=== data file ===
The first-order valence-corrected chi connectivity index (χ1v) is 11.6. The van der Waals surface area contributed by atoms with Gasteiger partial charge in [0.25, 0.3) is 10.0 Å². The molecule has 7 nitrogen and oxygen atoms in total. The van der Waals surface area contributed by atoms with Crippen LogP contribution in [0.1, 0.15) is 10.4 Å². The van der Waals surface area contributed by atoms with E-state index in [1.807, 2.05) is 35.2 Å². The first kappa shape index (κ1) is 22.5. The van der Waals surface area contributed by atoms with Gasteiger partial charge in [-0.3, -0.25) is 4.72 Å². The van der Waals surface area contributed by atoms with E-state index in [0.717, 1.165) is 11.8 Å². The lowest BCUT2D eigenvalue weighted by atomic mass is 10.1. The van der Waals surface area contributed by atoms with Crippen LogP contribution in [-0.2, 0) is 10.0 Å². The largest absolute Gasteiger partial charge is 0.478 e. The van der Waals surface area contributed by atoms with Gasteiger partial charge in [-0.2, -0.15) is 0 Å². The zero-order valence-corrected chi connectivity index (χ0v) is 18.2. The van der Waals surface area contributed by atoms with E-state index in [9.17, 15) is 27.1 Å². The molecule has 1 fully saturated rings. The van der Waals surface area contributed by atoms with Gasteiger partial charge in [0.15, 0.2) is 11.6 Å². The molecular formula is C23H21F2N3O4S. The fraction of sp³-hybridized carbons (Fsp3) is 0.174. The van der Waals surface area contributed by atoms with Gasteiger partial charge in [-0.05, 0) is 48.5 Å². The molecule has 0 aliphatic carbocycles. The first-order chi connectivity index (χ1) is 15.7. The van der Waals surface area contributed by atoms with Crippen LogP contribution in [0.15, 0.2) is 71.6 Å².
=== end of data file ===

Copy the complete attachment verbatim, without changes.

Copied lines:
The first-order valence-corrected chi connectivity index (χ1v) is 11.6. The van der Waals surface area contributed by atoms with Gasteiger partial charge in [0.25, 0.3) is 10.0 Å². The molecule has 7 nitrogen and oxygen atoms in total. The van der Waals surface area contributed by atoms with Crippen LogP contribution in [0.1, 0.15) is 10.4 Å². The van der Waals surface area contributed by atoms with E-state index in [1.807, 2.05) is 35.2 Å². The first kappa shape index (κ1) is 22.5. The van der Waals surface area contributed by atoms with Gasteiger partial charge in [-0.3, -0.25) is 4.72 Å². The van der Waals surface area contributed by atoms with E-state index in [0.717, 1.165) is 11.8 Å². The lowest BCUT2D eigenvalue weighted by atomic mass is 10.1. The van der Waals surface area contributed by atoms with Crippen LogP contribution in [-0.2, 0) is 10.0 Å². The largest absolute Gasteiger partial charge is 0.478 e. The van der Waals surface area contributed by atoms with Gasteiger partial charge in [-0.2, -0.15) is 0 Å². The zero-order valence-corrected chi connectivity index (χ0v) is 18.2. The van der Waals surface area contributed by atoms with E-state index in [9.17, 15) is 27.1 Å². The molecule has 1 fully saturated rings. The van der Waals surface area contributed by atoms with Gasteiger partial charge in [0.15, 0.2) is 11.6 Å². The molecular formula is C23H21F2N3O4S. The fraction of sp³-hybridized carbons (Fsp3) is 0.174. The van der Waals surface area contributed by atoms with Gasteiger partial charge in [-0.05, 0) is 48.5 Å². The molecule has 0 aliphatic carbocycles. The first-order chi connectivity index (χ1) is 15.7. The van der Waals surface area contributed by atoms with Crippen LogP contribution in [0.15, 0.2) is 71.6 Å².